BENTON CITY, Wash. — Like much of the Tri-Cities, one of Washingtons favorite wineries has its roots in the Manhattan Project, the U.S. governments secret program that helped usher in the Atomic Age and end World War II.
John Rector, 26, was working for DuPont in Kansas City. Because he could figure out square roots in his head, he got promoted and sent to Hanford, where DuPont was a contractor. He arrived on his Harley-Davidson and set about designing control rod material for B Reactor, the worlds first full-scale nuclear reactor. He was in the control room when it went critical for the first time in 1944.
Ever the pioneering entrepreneur, Rector went on to start a number of businesses. At one point, he bought 80 acres of sagebrush-covered land on a desolate hill above the Yakima River. Initially, he harbored an idea of building a raceway there, but he later built the Tri-City Raceway around the corner in West Richland.
His son-in-law, John Williams, eventually bought the land years later. John also was a nuclear engineer at Hanford. Then, on the advice of Walter Clore, the father of Washington wine, Williams and his buddy Jim Holmes decided to plant wine grapes in this unproven region called Red Mountain, a dusty hill with no roads, water or electricity.
That changed over the next three years. To start, the pair had a well dug. They were sure there was water below, but the well digger kept finding only rocks and dirt. They got to the point where they were running out of money. As the story goes, they had enough cash left to dig a few more feet, when finally water was found.
The first vines to go in the ground were Cabernet Sauvignon, Riesling and Chardonnay in 1975, followed in 1976 by Chenin Blanc and Merlot.
They called their vineyard Kiona, a local Indian word that appropriately means brown hills.
Also in 1976, they planted Lemberger, an obscure Austrian red that was one of Clores favorites. It was the first commercial planting of Lemberger in the United States and arguably remains Kionas best-known wine.
John made the first wines in 1980 at Holmes house in nearby West Richland. The operation was moved to the Williams home next to the Red Mountain vineyard, where it and the tasting room remained for several years.
Williams and Holmes operated Kiona together until 1994, when Holmes took over Ciel du Cheval Vineyard across Sunset Road from Kiona. The Williams family kept its focus on the winery and the vines around it.
Scott Williams, Johns son, took over winemaking that year, and has become a significant landowner on Red Mountain. He and his wife, Vicki, bought what now is called The Ranch at the End of the Road in 1984. There they planted vines and a few cherry trees.
Through the years, Kiona has quietly built a reputation for delicious wines at fair prices. Critics obviously agree, based on the cabinet full of medals the wines have accumulated through the decades.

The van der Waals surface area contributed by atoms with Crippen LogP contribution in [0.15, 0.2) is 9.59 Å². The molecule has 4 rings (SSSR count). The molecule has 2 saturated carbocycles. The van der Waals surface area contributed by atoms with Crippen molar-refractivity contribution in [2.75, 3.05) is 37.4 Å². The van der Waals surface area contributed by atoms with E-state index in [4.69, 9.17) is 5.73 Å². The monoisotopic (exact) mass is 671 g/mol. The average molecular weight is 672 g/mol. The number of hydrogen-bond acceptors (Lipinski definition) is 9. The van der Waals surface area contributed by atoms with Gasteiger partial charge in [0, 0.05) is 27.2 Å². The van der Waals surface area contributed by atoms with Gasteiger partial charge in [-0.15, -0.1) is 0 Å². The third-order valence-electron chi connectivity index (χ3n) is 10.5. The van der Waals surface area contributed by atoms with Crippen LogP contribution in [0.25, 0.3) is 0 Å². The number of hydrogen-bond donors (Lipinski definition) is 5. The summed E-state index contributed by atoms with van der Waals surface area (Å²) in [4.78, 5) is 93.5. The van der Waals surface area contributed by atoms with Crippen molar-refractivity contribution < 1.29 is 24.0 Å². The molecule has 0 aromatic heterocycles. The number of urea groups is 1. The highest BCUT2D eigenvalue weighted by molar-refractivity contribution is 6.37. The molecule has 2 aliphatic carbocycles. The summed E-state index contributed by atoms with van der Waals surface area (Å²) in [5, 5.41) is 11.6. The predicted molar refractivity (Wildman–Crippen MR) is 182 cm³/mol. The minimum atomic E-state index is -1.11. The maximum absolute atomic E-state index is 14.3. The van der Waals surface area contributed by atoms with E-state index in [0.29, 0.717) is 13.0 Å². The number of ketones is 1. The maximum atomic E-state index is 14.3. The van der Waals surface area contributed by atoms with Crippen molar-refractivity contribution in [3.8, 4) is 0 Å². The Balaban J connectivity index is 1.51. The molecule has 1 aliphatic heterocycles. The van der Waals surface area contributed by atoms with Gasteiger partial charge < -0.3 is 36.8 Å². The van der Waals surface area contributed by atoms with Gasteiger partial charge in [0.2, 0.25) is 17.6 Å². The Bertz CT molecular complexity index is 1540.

Several of those accolades are from the annual Wine Press Northwest Platinum Judging, a best-of-the best competition that includes only Northwest wines that have won gold medals throughout the year. In the inaugural judging in 2000, of the 125 wines entered, a Cabernet Sauvignon from Kiona was the only wine to earn a Platinum. Since then, Kiona Vineyards and Winery has earned 18 more Platinums, making it one of the all-time leaders in the history of the judging.
Today, between the estate vineyard, the Ranch at the End of the Road and the highly regarded Heart of the Hill Vineyard, the Williams family farms 236 acres of vines on Red Mountain.
That isnt the largest total on Red Mountain, but it ranks in the top five. And even though Kiona makes 15,000 cases of wine sold in 40 states, the familys largest source of income is selling grapes to other wineries.
In 1983, the federal government approved the Yakima Valley as the Pacific Northwests first American Viticultural Area, primarily on the work that John Williams did to get it approved.
Red Mountain became an official AVA in 2001. It could be argued that the Williams familys work on establishing Red Mountains reputation for wine quality is responsible for Red Mountains reputation. They even helped bring Ste. Michelle to Red Mountain by selling the wine giant the land for Col Solare winery and estate vineyard.
Now the third generation is taking over. Scott and Vickis son JJ runs the business side, from marketing to sales, and son Tyler is a budding winemaker who may join his dad in the cellar later this year.
Kiona is a winery steeped in the pioneering spirit on Red Mountain. Kiona literally plowed the road for others to follow and continues to guide the way with high-quality viticulture and winemaking over nearly five decades.
ANDY PERDUE is the wine columnist for The Seattle Times and was the founding editor of Wine Press Northwest.